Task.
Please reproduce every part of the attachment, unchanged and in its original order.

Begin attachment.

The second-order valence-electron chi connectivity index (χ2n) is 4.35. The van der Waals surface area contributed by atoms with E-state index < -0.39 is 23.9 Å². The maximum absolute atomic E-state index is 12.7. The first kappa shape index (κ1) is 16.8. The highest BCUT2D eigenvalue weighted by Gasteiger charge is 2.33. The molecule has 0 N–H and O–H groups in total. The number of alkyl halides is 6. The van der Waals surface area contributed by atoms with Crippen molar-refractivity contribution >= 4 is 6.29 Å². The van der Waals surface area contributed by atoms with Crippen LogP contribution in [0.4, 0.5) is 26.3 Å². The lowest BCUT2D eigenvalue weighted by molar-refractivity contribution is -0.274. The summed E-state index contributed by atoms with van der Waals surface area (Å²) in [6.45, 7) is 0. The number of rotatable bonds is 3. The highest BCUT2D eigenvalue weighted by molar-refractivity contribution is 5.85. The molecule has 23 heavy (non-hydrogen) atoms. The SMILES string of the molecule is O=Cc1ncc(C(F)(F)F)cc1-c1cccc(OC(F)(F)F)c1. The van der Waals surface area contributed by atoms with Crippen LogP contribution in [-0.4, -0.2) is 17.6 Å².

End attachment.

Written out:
The second-order valence-electron chi connectivity index (χ2n) is 4.35. The van der Waals surface area contributed by atoms with E-state index < -0.39 is 23.9 Å². The maximum absolute atomic E-state index is 12.7. The first kappa shape index (κ1) is 16.8. The highest BCUT2D eigenvalue weighted by Gasteiger charge is 2.33. The molecule has 0 N–H and O–H groups in total. The number of alkyl halides is 6. The van der Waals surface area contributed by atoms with Crippen molar-refractivity contribution >= 4 is 6.29 Å². The van der Waals surface area contributed by atoms with Crippen LogP contribution in [0.4, 0.5) is 26.3 Å². The lowest BCUT2D eigenvalue weighted by molar-refractivity contribution is -0.274. The summed E-state index contributed by atoms with van der Waals surface area (Å²) in [6.45, 7) is 0. The number of rotatable bonds is 3. The highest BCUT2D eigenvalue weighted by molar-refractivity contribution is 5.85. The molecule has 23 heavy (non-hydrogen) atoms. The SMILES string of the molecule is O=Cc1ncc(C(F)(F)F)cc1-c1cccc(OC(F)(F)F)c1. The van der Waals surface area contributed by atoms with Crippen LogP contribution in [-0.4, -0.2) is 17.6 Å².